Letter from the clergy - Friday 19 February 2021

First published on: 19th February 2021

Dear All,

I wonder if you have ever made a promise that you have regretted or that you find hard to keep. As a parent, I always try to follow through with the things I promise, whether they be good things or whether they are disciplines I have given to my children. However, over the years I have certainly found it difficult to always follow through with what I promise; it is usually when I make a statement like “if you do not do the thing you have been asked to do, then you cannot watch any TV or be on any screens ever again”. Of course, the child in question does not do what they ought to do, and I keep my word and ban them from technology…  But the problem comes that then they are hanging around under my feet, telling me how bored they are, bla bla bla… This is fine at first because it is the consequence of their lack of actions. However, like a lot of parents, I start to regret what I said because it would make things easier for me if they just watched TV whilst I cooked the food.

This is a silly example of how keeping promises can be difficult. Over the next few weeks the readings from the Old Testament highlight the promises that God made. And they point us to the fulfilment of them in Christ.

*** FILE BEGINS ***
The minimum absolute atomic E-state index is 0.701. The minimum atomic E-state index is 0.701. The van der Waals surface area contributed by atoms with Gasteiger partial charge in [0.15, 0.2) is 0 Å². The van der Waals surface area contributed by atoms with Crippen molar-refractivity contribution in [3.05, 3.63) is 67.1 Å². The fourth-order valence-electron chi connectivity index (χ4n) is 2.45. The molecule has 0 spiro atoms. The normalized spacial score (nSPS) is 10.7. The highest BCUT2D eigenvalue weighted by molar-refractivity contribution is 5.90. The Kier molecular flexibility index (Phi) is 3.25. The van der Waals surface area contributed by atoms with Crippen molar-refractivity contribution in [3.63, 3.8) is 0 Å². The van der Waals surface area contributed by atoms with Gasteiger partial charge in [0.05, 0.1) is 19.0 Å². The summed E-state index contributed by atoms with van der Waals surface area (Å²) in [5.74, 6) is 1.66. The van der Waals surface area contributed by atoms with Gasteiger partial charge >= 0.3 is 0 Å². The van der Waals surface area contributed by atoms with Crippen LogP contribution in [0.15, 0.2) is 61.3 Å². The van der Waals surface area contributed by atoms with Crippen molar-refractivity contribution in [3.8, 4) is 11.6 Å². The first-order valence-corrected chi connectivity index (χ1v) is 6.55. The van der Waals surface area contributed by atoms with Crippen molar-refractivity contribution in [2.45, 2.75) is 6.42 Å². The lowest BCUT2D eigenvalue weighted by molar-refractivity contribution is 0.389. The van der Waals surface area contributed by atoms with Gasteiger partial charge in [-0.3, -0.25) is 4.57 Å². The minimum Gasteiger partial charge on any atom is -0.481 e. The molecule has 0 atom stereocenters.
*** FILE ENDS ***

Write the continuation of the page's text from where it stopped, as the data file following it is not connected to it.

This week the reading is God making a covenant with Noah. The world was messed up and full of people doing evil instead of the good God wanted them to do. The Bible calls this sin and the account of the flood to wash the world clean with Noah, his family and the animals safe in the ark, tells us that God is not pleased with sin! But, when the flood recedes the problem of sin remains; Noah himself sins! However, God makes a promise that He will never flood the earth like that again, and the rainbow in the sky will be a sign of His promise. Sin was to be dealt with in a different way.

In the gospel reading, we have the account of Jesus’ baptism and Him being sent into the wilderness for forty days to be tempted. This is why we have the season of Lent and why many people will be giving up something or taking something up over the next few weeks. But the passage in Mark chapter 1, which will be read on Sunday, finishes with these words.

“The time is fulfilled, and the kingdom of God has come near; repent and believe in the good news”. 

In Jesus, the promise of sin being dealt with, without flooding the world again, comes true. We are encouraged to repent and believe this good news. Lent is a time of repentance and a time to refocus on the good news.   

Thank goodness we have a God that keeps His promises. 

God bless.

Gareth


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